Last winter, Attleboro secured it first playoff appearance in four years, winning its regular season finale to book a spot in the state tournament. While Nyah Thomas’ scoring was a big reason for the Bombardiers being in position to extend their season, Gordon developed over the course of the season into a critical player for Attleboro. The junior forward averaged eight points per game last year but that total increased over the course of the season, as she grew in confidence and expanded her repertoire on that end of the court. By the end of the year, Gordon was a double-double machine, as evidenced by her 16-point, 18-rebound performance in the finale against North Attleboro. A lanky forward, Gordon was a force on the block. She found ways to score at the rim and was tenacious crashing the boards. With her long arms and athleticism, she found ways to score at the rim even in traffic and to protect the rim at the other end of the floor. Gordon also showed off a nice touch out to 10 feet, punishing defenders that dropped off to try and keep her out of the lane. After her breakout season, Gordon will be drawing plenty of attention from opponents and Attleboro will be counting on her continuing to grow into one of the league’s top post threats.

Amanda Kaiser, Senior – North Attleboro

North Attleboro was just one win shy of making a return to the playoffs last season and Kaiser was a main reason why. The senior guard led the Rocketeers with nearly 13 points per game, but also was a major factor on the other end of the court. Kaiser averaged two steals a game and her long arms and quick feet enabled her to cause havoc on the perimeter, which North took advantage of to get out on the break as often as possible. One of the league’s top deep threats, Kaiser has unlimited range and showed right from her first moments on varsity that she’s not afraid of taking big shots. She has also developed into an effective off-the-dribble player, getting into the lane and attacking the rim or finishing in transition. Opposing teams plan to try and take Kaiser out of games and she continues to build her skills to adapt to that. Kaiser fits into the get out and run mentality that head coach Nikki Correia has brought to North and her growth on both ends of the floor will be needed to keep Big Red in the hunt for a Davenport title.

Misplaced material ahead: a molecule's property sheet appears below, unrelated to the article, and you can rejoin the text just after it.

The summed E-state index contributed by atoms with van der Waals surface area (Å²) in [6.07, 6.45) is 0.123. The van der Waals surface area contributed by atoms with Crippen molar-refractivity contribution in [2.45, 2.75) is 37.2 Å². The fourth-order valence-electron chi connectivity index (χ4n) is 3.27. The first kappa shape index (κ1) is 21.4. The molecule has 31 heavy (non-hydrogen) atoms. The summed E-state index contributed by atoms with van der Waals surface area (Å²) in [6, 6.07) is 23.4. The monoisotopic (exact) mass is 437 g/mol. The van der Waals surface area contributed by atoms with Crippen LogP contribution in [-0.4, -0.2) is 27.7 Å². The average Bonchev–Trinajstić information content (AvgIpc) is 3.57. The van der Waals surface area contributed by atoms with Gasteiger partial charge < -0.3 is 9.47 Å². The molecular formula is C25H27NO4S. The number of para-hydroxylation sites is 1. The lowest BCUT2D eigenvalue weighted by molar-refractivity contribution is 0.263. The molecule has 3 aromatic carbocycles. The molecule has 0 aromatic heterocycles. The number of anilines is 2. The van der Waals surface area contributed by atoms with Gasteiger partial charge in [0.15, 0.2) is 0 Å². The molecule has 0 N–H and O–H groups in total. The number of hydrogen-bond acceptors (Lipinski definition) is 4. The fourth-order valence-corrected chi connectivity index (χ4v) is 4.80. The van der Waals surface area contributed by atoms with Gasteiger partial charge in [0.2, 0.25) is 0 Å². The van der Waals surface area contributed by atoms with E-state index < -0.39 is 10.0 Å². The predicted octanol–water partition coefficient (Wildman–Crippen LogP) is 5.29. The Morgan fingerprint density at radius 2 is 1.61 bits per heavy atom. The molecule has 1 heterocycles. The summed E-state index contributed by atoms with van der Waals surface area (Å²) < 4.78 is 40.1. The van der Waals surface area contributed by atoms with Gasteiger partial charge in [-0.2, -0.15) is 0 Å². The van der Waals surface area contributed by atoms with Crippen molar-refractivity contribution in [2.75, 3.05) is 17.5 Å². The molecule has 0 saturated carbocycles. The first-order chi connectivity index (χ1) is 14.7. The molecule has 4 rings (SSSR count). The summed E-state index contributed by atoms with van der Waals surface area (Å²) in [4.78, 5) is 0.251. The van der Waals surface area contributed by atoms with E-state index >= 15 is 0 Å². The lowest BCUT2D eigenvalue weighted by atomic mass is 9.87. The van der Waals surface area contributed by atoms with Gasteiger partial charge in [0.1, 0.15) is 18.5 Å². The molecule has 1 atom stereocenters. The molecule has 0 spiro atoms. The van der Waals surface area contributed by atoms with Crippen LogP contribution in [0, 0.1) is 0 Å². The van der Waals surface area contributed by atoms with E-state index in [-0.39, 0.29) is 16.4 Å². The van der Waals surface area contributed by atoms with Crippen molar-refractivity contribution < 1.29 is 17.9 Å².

Katelyn Mollica, Senior – Foxboro

Mollica has already cemented her place as one of the top players in program history with the rare feat of being a starter on two state championship-winning teams and she has steadily climbed the all-time scoring list, reaching the 1,000-point mark as a junior. Last season, Mollica led the Warriors to a third straight league title, finishing second in the Hock at just under 19 points per game. Arguably the league’s best pure shooter, Mollica buried 92 threes and shot over 90 percent at the line, while also being Foxboro’s primary ball-handler and the focal point of opposing defenses. As she has turned into a star for the Warriors, Mollica has faced numerous defenses all set up to stop her, but she continues to consistently put up big numbers. With unlimited range, the ability to knock down shots off the dribble with a quick release, and the speed to get a step on her defenders, it’s hard to prevent her from getting off a shot every trip down. As with most great shooters, Mollica isn’t going to let a few misses deter her and will continue to fire away. She also continues to develop as an on-the-ball defender with quick hands to force steals. There may be a lot of new faces for the Warriors this season, but with Mollica leading the attack the expectations remain high.

Caroline Peper, Junior – Oliver Ames